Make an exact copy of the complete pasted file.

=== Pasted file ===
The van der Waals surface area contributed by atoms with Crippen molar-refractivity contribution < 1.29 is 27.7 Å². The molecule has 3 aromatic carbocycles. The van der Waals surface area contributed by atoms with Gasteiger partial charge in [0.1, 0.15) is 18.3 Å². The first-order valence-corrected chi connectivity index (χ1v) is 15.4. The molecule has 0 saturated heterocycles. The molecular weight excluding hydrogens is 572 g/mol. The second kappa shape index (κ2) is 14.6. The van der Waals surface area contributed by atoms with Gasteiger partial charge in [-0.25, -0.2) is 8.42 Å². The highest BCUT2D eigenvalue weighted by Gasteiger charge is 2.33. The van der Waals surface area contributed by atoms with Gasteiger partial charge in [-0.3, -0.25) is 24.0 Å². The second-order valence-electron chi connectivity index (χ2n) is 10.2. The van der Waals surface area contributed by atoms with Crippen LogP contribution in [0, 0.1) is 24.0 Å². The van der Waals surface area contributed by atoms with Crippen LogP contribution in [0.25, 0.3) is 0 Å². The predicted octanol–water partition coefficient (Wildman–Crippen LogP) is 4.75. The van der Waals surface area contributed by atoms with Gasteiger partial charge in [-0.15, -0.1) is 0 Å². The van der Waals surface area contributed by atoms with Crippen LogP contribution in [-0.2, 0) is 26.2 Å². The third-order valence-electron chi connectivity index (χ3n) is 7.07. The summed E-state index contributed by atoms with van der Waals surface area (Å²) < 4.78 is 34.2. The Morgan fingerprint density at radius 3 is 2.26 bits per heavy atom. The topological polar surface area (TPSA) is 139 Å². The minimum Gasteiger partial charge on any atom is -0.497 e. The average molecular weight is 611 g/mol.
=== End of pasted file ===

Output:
The van der Waals surface area contributed by atoms with Crippen molar-refractivity contribution < 1.29 is 27.7 Å². The molecule has 3 aromatic carbocycles. The van der Waals surface area contributed by atoms with Gasteiger partial charge in [0.1, 0.15) is 18.3 Å². The first-order valence-corrected chi connectivity index (χ1v) is 15.4. The molecule has 0 saturated heterocycles. The molecular weight excluding hydrogens is 572 g/mol. The second kappa shape index (κ2) is 14.6. The van der Waals surface area contributed by atoms with Gasteiger partial charge in [-0.25, -0.2) is 8.42 Å². The highest BCUT2D eigenvalue weighted by Gasteiger charge is 2.33. The van der Waals surface area contributed by atoms with Gasteiger partial charge in [-0.3, -0.25) is 24.0 Å². The second-order valence-electron chi connectivity index (χ2n) is 10.2. The van der Waals surface area contributed by atoms with Crippen LogP contribution in [0, 0.1) is 24.0 Å². The van der Waals surface area contributed by atoms with Crippen LogP contribution in [0.25, 0.3) is 0 Å². The predicted octanol–water partition coefficient (Wildman–Crippen LogP) is 4.75. The van der Waals surface area contributed by atoms with Gasteiger partial charge in [-0.15, -0.1) is 0 Å². The van der Waals surface area contributed by atoms with Crippen LogP contribution in [-0.2, 0) is 26.2 Å². The third-order valence-electron chi connectivity index (χ3n) is 7.07. The summed E-state index contributed by atoms with van der Waals surface area (Å²) < 4.78 is 34.2. The Morgan fingerprint density at radius 3 is 2.26 bits per heavy atom. The topological polar surface area (TPSA) is 139 Å². The minimum Gasteiger partial charge on any atom is -0.497 e. The average molecular weight is 611 g/mol.